You’ve decided you want your house to be a little greener. It’s a great time to do so because there are an increasing number of companies and contractors who can help you out with that goal, if you take some time to find them. Depending on your end game and your budget, the extent to which you’re going to renovate can vary from performing a few patch-ups and replacements to tearing down and rebuilding. Before you get too far into planning any sized job, consider some of these tips first.
home reno
Spend upfront to get more in the end. Going greener might mean purchasing upgrades and materials which will cost you. However, eco-friendly and energy-efficient designs and materials, plus quality installation techniques, will save you money in the long run. Your bills will be smaller, and a job well done will last a long time.
Consider simpler patch-ups and replacements
Consider simpler patch-ups and replacements. There are many ways to save money on energy and make your home more efficient that do not require a full tear down. Some DIY fixes might be all you need depending on your ultimate goals. If beautiful design is a high priority, then well-crafted products installed by professionals is a good choice (plus, pro-installation is worth the extra when it’s done properly.) If you simply want to stop drafts or save on water heating bills with cheap insulation tricks, you can achieve these goals with materials from the hardware store yourself.

You might not quite have the budget saved up for what you want to do, so doing your own patchwork is good for now. Check out some DIY tricks here.
hire the right people
Hire the right people. When you’re looking for products and professionals, look for ones who emphasize environmental responsibility, not just in improving your home’s green qualities, but in their business practices, too. For example, replacing windows and doors can save on energy bills, and Casa Bella’s Windows & Doors takes pride in their recycling efforts as well. A handful of these include: they source materials from those who recycle their scrap; they recycle their own scrap steel, aluminum, plastic, and paper used; their materials contain a percentage of recycled materials; and scrap materials are collected and used in other projects, to name a few.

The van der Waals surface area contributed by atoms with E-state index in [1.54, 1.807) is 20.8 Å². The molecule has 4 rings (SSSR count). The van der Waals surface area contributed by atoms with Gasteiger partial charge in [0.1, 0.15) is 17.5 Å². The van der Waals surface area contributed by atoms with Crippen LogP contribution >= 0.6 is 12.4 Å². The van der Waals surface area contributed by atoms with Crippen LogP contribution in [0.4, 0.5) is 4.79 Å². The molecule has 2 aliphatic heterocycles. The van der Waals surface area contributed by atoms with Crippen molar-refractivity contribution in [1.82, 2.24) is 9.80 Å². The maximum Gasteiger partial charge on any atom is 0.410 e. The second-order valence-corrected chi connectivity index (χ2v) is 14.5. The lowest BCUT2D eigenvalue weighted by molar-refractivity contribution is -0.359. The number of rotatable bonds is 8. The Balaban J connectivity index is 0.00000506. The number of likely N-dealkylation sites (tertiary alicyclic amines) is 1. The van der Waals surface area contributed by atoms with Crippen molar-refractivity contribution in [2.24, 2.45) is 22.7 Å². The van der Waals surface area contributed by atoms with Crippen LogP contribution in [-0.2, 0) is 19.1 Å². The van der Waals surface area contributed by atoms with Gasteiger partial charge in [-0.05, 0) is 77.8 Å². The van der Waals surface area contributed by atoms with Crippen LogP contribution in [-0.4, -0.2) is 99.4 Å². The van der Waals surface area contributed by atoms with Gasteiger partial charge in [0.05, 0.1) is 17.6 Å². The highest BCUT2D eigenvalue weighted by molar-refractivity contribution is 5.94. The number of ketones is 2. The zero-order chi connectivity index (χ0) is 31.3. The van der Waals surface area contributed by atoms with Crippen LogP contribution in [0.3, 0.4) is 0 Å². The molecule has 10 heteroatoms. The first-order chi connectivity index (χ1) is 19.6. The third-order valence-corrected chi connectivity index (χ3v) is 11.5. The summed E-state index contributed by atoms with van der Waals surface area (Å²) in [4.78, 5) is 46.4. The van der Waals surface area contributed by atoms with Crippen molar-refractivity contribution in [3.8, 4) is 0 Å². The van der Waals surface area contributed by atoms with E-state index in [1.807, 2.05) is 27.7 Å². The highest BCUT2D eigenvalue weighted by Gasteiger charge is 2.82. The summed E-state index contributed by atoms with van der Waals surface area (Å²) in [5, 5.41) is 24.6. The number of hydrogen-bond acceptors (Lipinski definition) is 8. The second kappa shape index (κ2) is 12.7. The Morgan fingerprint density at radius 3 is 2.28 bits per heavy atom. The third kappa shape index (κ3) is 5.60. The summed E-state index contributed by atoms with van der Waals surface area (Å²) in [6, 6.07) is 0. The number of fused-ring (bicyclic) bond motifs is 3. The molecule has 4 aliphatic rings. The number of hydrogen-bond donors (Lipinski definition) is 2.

Consider simple upgrades. As mentioned above, replacing windows and doors alone can make a big difference in energy savings. Temporarily seal up drafts and place plastic wrap over single pane windows, then seek professional advice for taking care of your windows to extend their longevity even further (and increase resale value). Swap your appliances for eco-conscious versions once they’ve passed their prime.
Reconsider adding size. If your aim is to increase eco-friendliness, increasing size while using sustainable materials or practices is a mixed goal. A larger home uses more materials, energy to heat or cool, and more resources to produce, ship, etc. Perhaps your space can be altered to be more efficiently-used instead. Switch up which rooms are used for what. Perhaps get rid of some things inside that can be donated or recycled to make more usable space for your family.

Consider all environmental impacts, not just energy bills. Remember that tearing everything down and replacing each thing you own with an eco-friendly version itself can be wasteful. If you’re upgrading or replacing something old and dysfunctional – great. But if a relatively new model home is getting a whole new makeover, weigh the carbon footprint of making these changes right now.

Installing a tankless water heater is a great example of a new technology improving an old appliance. By only heating water on demand, less energy is used compared to traditional water tanks that constantly heat the water to maintain its warm temperatures. Check online for reviews of the top tankless water heaters to see how energy efficient some of the top models are!

Can you simply replace your windows and wait on more changes? Remember the environmental costs to produce the goods, have them shipped to you, and the waste created from throwing materials away.